Life Cycle of Cannabis – Chapter 2


This healthy greenhouse garden is close to harvest. Raised beds warm earlier in the year and cool later, which extends the growing season. The greenhouse protects the garden from extreme weather and extends the growing season.

Cannabis cultivated indoors, in a greenhouse, or outdoors has the same basic requirements for growth. It needs light, air, water, nutrients, a growing medium, and heat to manufacture food, grow and reproduce. Without each one of these essentials, growth stops, and death soon results. The light must be of the proper spectrum and intensity; air must be in the proper temperature range and rich in carbon dioxide (400-1,200 ppm). Water must be clean and of the proper chemistry, and the growing medium must retain water and air evenly so that nutrients are readily available for vigorous growth. When all these needs are met consistently at optimum levels, optimum growth results.

Cannabis grows naturally as an annual plant completing its life cycle within one year or less. A seed that sprouts in the spring will grow big and strong through the summer and flower in the fall, producing more seeds. The annual cycle starts all over again when the new seeds sprout the following year.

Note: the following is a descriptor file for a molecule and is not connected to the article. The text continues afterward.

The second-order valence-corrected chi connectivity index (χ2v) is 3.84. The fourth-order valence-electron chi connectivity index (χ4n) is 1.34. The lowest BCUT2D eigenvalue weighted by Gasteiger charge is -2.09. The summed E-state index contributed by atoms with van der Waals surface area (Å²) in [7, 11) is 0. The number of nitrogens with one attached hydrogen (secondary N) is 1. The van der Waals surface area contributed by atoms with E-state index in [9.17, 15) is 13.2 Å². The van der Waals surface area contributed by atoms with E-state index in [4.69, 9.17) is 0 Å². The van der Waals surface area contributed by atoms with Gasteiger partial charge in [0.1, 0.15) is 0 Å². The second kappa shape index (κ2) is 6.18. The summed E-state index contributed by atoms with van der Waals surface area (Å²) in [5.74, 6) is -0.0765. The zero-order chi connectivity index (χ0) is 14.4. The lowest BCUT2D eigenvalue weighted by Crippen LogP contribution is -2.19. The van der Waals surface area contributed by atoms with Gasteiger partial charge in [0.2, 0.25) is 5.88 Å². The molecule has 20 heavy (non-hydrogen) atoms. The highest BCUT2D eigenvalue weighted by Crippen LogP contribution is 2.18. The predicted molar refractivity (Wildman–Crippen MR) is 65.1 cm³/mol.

Regular, feminized, and auto-flowering CBD-rich cannabis, THC-rich cannabis, CBG-rich, as well as industrial hemp (cannabis) all have specific requirements for growth, production, harvest, and post-harvest.

Approximate length of each stage growth

Growth StageDuration/Time
Germination2-7 days
Seedling25-30 days
Vegetative7-150 days
Pre-floweringafter 30 days of vegetative growth
Flowering6-12 weeks
PollinationAfter mature female flowers form
Seed production90+ days
Harvest1+ days

Cannabis and Energy

This backyard garden full of healthy Stinky Pinky and StinkBud plants from Oregon´s SoFresh Farms are grown from seed and have developed to their genetic potential.

Cannabis Seed Germination

Germinating seeds is easy, but requires close attention to air temperature, substrate moisture content and temperature.

During the first growth stage, the seed germinates, establishes a root system, and grows a stem and a few leaves. After 3-7 days, regular and feminized plants enter the seedling growth stage, which lasts about a month. Auto-flowering seedlings start flowering after about three weeks of (seedling) growth.

At germination, moisture, heat, and air start a chemical sequence that stimulates hormones within the seed. Hormones signal cells – the embryo expands, nourished by a supply of stored food (energy) within the seed. The growth causes the seed’s outer coating to split, and a white rootlet grows downward, probing for nutrients. Aboveground, a sprout with two opposing rounded seed leaves (cotyledons) pushes upwards in search of light.

Cannabis Seedling Growth

These flats of seedlings show the first set of rounded cotyledons and the first set of true leaves.

The single root, called a taproot, from the seed grows down and branches out, similar to how the stem branches aboveground. Tiny hair-like roots and rootlets develop to draw in water and nutrients.

Roots also serve to anchor a plant in the growing medium. Proper seedling growth ensures adequate energy for growth in the form of stored food.